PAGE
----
Lithium Batteries, Resources and More, DER 04/16/10

Posted on April 16th, 2010 by

The Daily Energy Report for Friday April 16, 2010 features an interview with Yaron Vorona, Executive Director of the Lithium Alliance. Yaron talks to us about the importance of lithium in the U.S. energy discussion.

Full Transcription:

Yaron Vorona: The Lithium Alliance is the focal point of the lithium industry. Our role is connect producers, consumers of lithium with the general public and government and to really increase the amount of conversation about lithium. Our mission is to educate the public on lithium and to be the voice of the lithium industry.

Where can one get access to lithium?

Yaron Vorona: There are currently three ways to get lithium. Lithium can be produced from continental brines. There are some more that I can deal with, but the main source right now is continental brines which are basically big pools of saltwater. There are minerals sources which are produced through mining techniques. And there are hectorite clays in Nevada which are kind of a mixture between minerals and brines. Essentially, you’ve got clays that you dry, crush and then process to produce lithium. There are other places. Oil-filled brines amongst others. But the majority of today’s lithium is produced from continental brines in South America. The sources of lithium include a lot of the continents. You’ve got the U.S. and Canada have sources of lithium. There’s lithium in South America and Chile, Bolivia, Argentina, Brazil. There’s lithium in Australia, in China, in Serbia, and a new mineral by Rio Tinto called yadarite. Lots of different places to find lithium.   What’s interesting today, I think it’s forty, forty0one percent of lithium is produced in Chile from continental brines. The only producers of lithium today are China and Chile, Australia, and the U.S.. But there are a lot of projects coming online.

Lithium is used in a variety of technologies today. The most amount of presses about batteries. Batteries only make up twenty-five percent of today’s demand. It’s also used in lubricating greases. It’s used in aluminum alloys. It makes aluminum lighter and stronger. It’s used in the manufacture of ceramics and glass. Essentially, including a bit of lithium in that process reduces the flux temperature, makes it a lot more energy efficient to produce ceramics and glass. The largest cost component in glass and ceramics are the energy input. Any savings that you can make on that has a big impact on the cost as well as the environmental footprint of them. So a wide variety of applications. But really the growth for the future will very likely come from lithium-ion batteries and other lithium-based battery technologies.

I think you’ll also see some growth in aluminum allows and other metal alloys, particularly in aerospace, as it reduces the weight, thus you get significant fuel savings. And, of course, the growth in  the ceramics and glass industry.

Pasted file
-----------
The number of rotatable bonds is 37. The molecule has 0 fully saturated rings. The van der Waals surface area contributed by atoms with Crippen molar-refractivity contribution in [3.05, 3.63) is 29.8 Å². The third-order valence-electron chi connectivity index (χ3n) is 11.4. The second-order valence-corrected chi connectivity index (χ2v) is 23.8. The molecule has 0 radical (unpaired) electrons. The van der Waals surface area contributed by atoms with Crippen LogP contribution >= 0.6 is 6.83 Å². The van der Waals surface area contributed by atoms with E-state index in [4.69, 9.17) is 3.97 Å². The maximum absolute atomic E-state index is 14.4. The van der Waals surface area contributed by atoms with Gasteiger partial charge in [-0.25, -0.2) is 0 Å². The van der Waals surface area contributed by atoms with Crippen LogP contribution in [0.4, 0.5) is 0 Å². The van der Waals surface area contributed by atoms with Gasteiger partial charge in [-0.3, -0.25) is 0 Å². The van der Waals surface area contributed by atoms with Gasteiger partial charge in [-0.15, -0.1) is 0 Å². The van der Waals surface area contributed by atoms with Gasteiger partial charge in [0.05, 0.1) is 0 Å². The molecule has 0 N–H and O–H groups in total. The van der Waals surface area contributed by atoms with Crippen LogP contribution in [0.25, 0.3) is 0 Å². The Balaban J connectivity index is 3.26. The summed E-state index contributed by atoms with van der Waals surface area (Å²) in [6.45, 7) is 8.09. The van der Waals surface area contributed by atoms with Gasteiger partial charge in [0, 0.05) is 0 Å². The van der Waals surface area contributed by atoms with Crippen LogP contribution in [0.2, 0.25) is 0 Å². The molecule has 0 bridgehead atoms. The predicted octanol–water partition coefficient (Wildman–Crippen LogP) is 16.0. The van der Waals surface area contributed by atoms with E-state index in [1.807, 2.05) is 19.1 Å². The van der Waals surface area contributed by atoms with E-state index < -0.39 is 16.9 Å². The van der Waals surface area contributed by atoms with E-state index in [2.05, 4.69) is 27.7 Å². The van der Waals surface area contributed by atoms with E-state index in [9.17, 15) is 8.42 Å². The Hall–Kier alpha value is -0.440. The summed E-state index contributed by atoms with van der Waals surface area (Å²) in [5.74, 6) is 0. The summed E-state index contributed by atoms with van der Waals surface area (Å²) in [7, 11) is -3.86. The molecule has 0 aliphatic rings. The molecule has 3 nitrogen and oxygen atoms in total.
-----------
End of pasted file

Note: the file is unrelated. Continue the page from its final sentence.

Lithium-ion batteries have been gaining more popularity recently. Why is this?

Yaron Vorona: So there are a number competing battery technologies, and all of them have their place. We’re talking about lithium-ion batteries, we’re talking about secondary batteries or rechargeable batteries, as they’re more commonly known. Lithium batteries are also primary batteries. A lot of batteries that are produced that are not rechargeable are lithium as well. But really what we’re talking about are rechargeable batteries. Lithium-ion batteries are unique as opposed to, for example, nickel metal hydride or zinc air. Lithium-ion or lithium-ion polymer, there are a bunch of lithium-based technologies that will go beyond just lithium-ion. Makes them unique is lithium is such a small metal. It’s the least dense metal on the periodic table. If you remember your periodic table, you’ve got hydrogen, helium, and then lithium. So it’s really lightweight. And so what you’re able to do is create batteries that are more charge-dense and power-dense. In the technical terms, they have more charge density, more power density, which means that they can be lighter. And when you’re talking about applications like the battery for this camera in front of me, you’re talking about the batteries in your car, getting a lightweight battery is really critical to the feasibility of that technology. That’s why there’s so much press about lithium-ion batteries and lithium-technology batteries in general.

There’s no trouble with lithium. There’s lots of it. Lithium is not rare. There are lithium in seawater and all over in continental crust. When you talk about lithium production, you can’t produce it from them because they’re very difficult to extract. You want really an inexpensive sources.  The resources in Chile, the U.S., China, Australia, Europe, Canada are really sufficient to take care of our lithium requirements for a very long time.

When you then factor in recycling, I showed today at the TREM Conference a slide that shows the effect of recycling. You know, the battery technology, the take up on lithium starts to ramp up. A few years later, you also get the ramp up following it of the availability of recyclable material. So you’ve got the batteries increasing on the graph. You’ve got recyclable material increasing. And so your net requirement for virgin or a primary source of raw materials start drop off because of recycling.

What’s interesting with regards to lithium as opposed to, we talk about oil being a very strategic and important commodity is, if we ran out of oil, the next day cars would stop. If we ran out of lithium which is not something that’s bound to happen, the cars will continue to run for a really long time. You’ve got a lead time to develop other technologies. But with recycling, I doubt that would be necessary for a very, very long time..

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